Green City Growers Goes from Seed to Full Bloom

Jessie Banhazl’s internship at the Food Network was going to help her break into the food industry, instead it lead to jobs on reality television shows like Wife Swap and The Hills. Banhazl wanted work that was more fulfilling and she found it when a friend from college called to say he wanted to start a backyard farming business. Though Banhzal had no horticulture experience, she jumped at the chance to do something with food, even if it wasn’t what she originally planned. Four years later her company, Green City Growers, is a booming Somerville business.

“I had zero horticulture experience,” Banhazl said of her early says. “But now I would consider myself a pro.” She learned everything about growing food from hands-on experience and encourages others to engage in experiential learning. Banhazl didn’t have much choice in the matter when her orignal business partner left during the first year. “You learn as you go along. I know a lot about plants now.” Banhazl said.

Green City Growers installs and maintains raised beds for various people in residential and commercial locations. Though the company started with a residential focus, it now does a lot of work with elder care facilities, youth camps and schools and wellness programs at other businesses.

Green City Growers branched out beyond backyard gardens when Harvard Pilgrim contacted the company about installing a garden for a wellness program at the facility.

“It opened us up to the idea of working with businesses,” Banhazl said. “People feel really good about getting outside and away from the cubicle during the day.”

When Green City Growers was still in its infancy, Banhazl was working out of her parents’ Wayland home and Central Square coffee shops. Almost by chance she met Wenzday Jane of Metro Pedal Power who happened to have a desk for rent in the office. Banhazl jumped at the chance to have a real space for her burgeoning business and worked out of Metro’s Union Square location for a year before finding a more permanent home a little further outside Union near the Taza Chocolate Factory.

“We ended up in Somerville out of chance,” Banhazl said. “But we wanted to stay in the community. I just like it here. People seem really engaged in what we do here [at Green City Growers] and in general.”

Indeed it seems that Green City Growers is a perfect fit for Somerville, where much of the focus around town lately has been on locally sourced food, sometimes even from right within the city limits. Banhazl praised City Hall’s urban agriculture initiatives, like its new fruit and vegetable garden and the South Street Farm, which her company helped put together.

“It’s really good for people to engage in food production,” Banhazl said. “It was really fun doing the South Street Farm with Groundwork Somerville. The whole community came out and engaged in it.”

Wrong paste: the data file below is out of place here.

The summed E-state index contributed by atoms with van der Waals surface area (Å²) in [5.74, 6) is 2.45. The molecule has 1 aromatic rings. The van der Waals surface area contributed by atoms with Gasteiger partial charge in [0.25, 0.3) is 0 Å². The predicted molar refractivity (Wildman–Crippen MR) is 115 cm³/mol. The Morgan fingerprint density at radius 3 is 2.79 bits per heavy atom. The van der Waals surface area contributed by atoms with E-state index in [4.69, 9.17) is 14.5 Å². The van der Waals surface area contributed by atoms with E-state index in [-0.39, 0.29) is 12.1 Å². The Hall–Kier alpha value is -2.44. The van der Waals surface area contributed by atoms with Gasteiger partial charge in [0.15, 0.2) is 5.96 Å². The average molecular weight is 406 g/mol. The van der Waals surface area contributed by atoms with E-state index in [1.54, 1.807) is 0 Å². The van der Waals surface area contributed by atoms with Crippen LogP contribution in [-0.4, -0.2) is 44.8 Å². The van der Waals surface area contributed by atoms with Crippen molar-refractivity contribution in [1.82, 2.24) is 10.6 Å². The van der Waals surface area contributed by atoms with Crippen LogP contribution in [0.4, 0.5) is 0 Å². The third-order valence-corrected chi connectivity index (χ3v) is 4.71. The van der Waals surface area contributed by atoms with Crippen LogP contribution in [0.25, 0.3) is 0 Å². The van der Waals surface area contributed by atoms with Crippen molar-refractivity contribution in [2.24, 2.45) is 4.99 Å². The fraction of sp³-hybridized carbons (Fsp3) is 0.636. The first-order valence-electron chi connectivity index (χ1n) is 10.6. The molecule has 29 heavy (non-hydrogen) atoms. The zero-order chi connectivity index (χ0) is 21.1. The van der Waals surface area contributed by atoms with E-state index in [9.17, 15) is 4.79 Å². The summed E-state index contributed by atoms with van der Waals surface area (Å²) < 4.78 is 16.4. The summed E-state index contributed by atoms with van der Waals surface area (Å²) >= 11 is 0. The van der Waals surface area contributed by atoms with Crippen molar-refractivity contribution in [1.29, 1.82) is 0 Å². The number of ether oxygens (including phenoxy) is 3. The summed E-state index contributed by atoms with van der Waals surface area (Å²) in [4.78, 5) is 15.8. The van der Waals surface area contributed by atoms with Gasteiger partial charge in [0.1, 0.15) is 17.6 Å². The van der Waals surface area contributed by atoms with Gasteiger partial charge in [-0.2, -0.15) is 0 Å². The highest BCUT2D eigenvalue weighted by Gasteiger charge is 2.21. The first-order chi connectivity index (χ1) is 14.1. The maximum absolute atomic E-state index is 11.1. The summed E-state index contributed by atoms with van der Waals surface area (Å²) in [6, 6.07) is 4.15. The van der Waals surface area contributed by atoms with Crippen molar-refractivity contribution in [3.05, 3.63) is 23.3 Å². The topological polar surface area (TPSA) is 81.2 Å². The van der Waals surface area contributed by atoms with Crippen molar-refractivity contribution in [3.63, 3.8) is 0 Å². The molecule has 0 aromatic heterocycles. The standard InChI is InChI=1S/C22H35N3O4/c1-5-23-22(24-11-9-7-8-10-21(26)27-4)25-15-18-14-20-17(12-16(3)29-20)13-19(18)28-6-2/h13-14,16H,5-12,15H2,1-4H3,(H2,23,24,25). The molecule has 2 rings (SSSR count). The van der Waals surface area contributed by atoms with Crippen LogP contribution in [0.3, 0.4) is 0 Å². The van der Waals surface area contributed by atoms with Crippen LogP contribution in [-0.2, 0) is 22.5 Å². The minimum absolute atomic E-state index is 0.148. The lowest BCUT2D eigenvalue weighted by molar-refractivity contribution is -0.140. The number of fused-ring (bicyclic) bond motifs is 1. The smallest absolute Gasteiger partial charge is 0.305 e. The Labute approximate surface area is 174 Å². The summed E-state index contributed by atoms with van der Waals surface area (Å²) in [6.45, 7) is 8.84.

One place that is often underutilized in the city is roofs, but with the help of Recover Green Roofs, which is based out of Fringe in Union Square, Green City Growers is trying to change that. The two companies worked together to install the largest rooftop farm in New England on top of Ledge Kitchen in Dorchester. Green City Growers is also installing a rooftop garden for Flatbread Pizza in Davis Square where it will grow many of the ingredients used in menu items.

“They are such a perfect fit for growing their own,” Banhazl said of the Flatbread project.

After four years of installing and maintaining food gardens for people, Green City Growers has a vast knowledge of what it takes to grow food successfully in any location. So they decided to share that information with the world through a book called The Urban Bounty: Growing Your Own Fresh Organic Produce, Anywhere. The project was recently funded through a Kickstarter campaign and the book will likely be out sometime before the end of the year.

“We get a lot of questions,” Banhazl said. “It started as an internal resource that we would give to clients.” Dubbed “The Manual,” the book is “an all-encompassing resource for urban agriculture.”

Some of the more surprising things Banhazl has learned since starting Green City Growers are what types of vegetables can be grown in this area. Edamame and white raspberries are just two plants that Banhazl is testing in the raised beds that dot the front of the Green City Growers office.

Some of Banhazl’s favorite plants to grow are ground cherries, swiss chard and cucumbers, which, along with perennial herbs (thyme, oregano, chives), are relatively easy to take care of.

“You can’t really screw it up,” Banhazl said. “They come back every year and there’s no pruning. That’s what gets tricky for people.”

Banhazl said the most important thing needed for successful gardening is sunlight. A minimum of four-and-a-half hours a day is required for herbs and six hours or more is best for flowering plants like tomatoes, zucchini or eggplant.

Green City Growers has grown from an operation of one to 11 in the last four years and Banhazl isn’t done yet. She’s hoping to secure a patent for Green City Growers’ cold frame design. And while her company already has 75 clients all over the greater Boston area, she has her heart set on tackling all of New England.

“I want to have offices all over, in whatever market makes sense,” Banhazl said. But for now, she says “we want to be a resource for the Somerville community.”

Leave a Reply